The twilight and dawn for each age is a tenth of its length. So “Age 4” is 4,000 + 400 (for the dawn) and 400 (twilight) = a total of 4,800 years

Similarly Age 3 with dawn and twilight is 3,600 years.

Age 2 is 2,400.

Age 1 is 1,200 years long.

All accounting for the total, 12,000 years.

To express this on the gods or anti-gods timescale, multiply by 360. So on the gods timescale the age lenths are:

Age 4 = 1,728,000,000 solar years

Age 3 = 1,296,000,000

Age 2 = 864,000

Age 1 = 432,000 solar years.

**1.18***
*71 quadruple ages = 1 “patriarch-epoch” (manvantara)

The dawn and twilight of each manvantara is each equal to the length of Age 4, there is a catastrophic flood during this time.

**1.19**

14 patriach-epochs = 1 “aeon” (kalpa)

The aeon has its own dawn – the same length as Age 4 – so that there are 15 sets of transitional periods altogether in an aeon.

**1.20**

An aeon is thus equivalent to the duration of 1,000 quadruple-ages.

*Note: an aeon lasts for 12,000,000 years, which is 4,320,000,000 years on the gods time-scale.*

Everything is destroyed at the end of an aeon.

1 aeon = 1 daytime for Brahma (the creator), and his night is the same length

**1.21
**He lives for 100 years of such days and nights.

Half his life is past, and we are now in the first aeon of his second half [i.e. the first day” of his 50th “year”]

**1.22**

In this aeon, six patriarch-epochs have past, along with their transitions.

In the seventh patriarch-epochs (where the partiarch is named Vaivasvata) 27 quadruple-ages have past.

**1.23**

In this 28th quadruple-age, Age 1 has already passed.

Try to calculate the time that has passed till now!

*Note: This is the time at which the Surya Siddhanta claims to have been spoken. To calculate it:*

Brahma’s “50th birthday” would occur 432 billion years after the universe began. Putting that aside for now, the current aeon began 4,800 years ago (the length of Age 4, which had passed so far when the book was created).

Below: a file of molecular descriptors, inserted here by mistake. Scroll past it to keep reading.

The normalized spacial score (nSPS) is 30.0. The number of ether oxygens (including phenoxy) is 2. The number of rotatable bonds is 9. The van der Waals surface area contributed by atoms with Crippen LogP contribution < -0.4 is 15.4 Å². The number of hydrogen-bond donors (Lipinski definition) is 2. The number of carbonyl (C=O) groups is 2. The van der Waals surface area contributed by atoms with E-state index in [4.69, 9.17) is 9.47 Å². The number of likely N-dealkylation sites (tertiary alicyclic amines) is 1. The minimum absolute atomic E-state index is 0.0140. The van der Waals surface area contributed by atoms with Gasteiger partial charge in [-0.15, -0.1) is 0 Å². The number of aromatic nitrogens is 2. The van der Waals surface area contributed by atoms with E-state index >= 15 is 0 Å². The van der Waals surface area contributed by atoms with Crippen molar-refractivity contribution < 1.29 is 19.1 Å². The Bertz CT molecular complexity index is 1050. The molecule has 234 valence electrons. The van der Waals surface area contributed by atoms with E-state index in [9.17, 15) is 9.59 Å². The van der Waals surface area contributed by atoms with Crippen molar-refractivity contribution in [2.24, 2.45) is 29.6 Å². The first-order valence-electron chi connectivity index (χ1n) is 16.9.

Previous to that 27 quadruple-ages passed, which is 324,000 years (27 x 12,000).

*Previous to that, six patriarch-epochs passed, which is 5,140,800* years (6 x (12,000×71)).

*Previous to that was the dawn of the aeon, another 4,800 years.*

*So the total amount of time since Brahma’s “50th birthday” was 5,474,400 years.*

*So the Surya-Siddhanta says it was first spoken after about 432 billion, 5* *million, 474 thousand, 400 years since the beginning of this universe.*

Since we are now somewhere within Age 1, we should add about another 7,200 years to get the more current approximate age of the universe – which is barely any different on this huge scale.

To express all this from the timescale of the gods, multiply by 360.

**1.24***
*From the beginning of the current day of Brahma, he spent 47,400 years setting up the creation of plants, stars, gods, anti-gods, etc.

*Note: From this point forwards the Surya Siddhanta mainly becomes entirely practical and describes the mathematics of how to calculate time via planetary positions relative to the stars and zodiac signs. It begins by describing a unique planetary conjunction that is supposed to mark the beginning of the current Age.*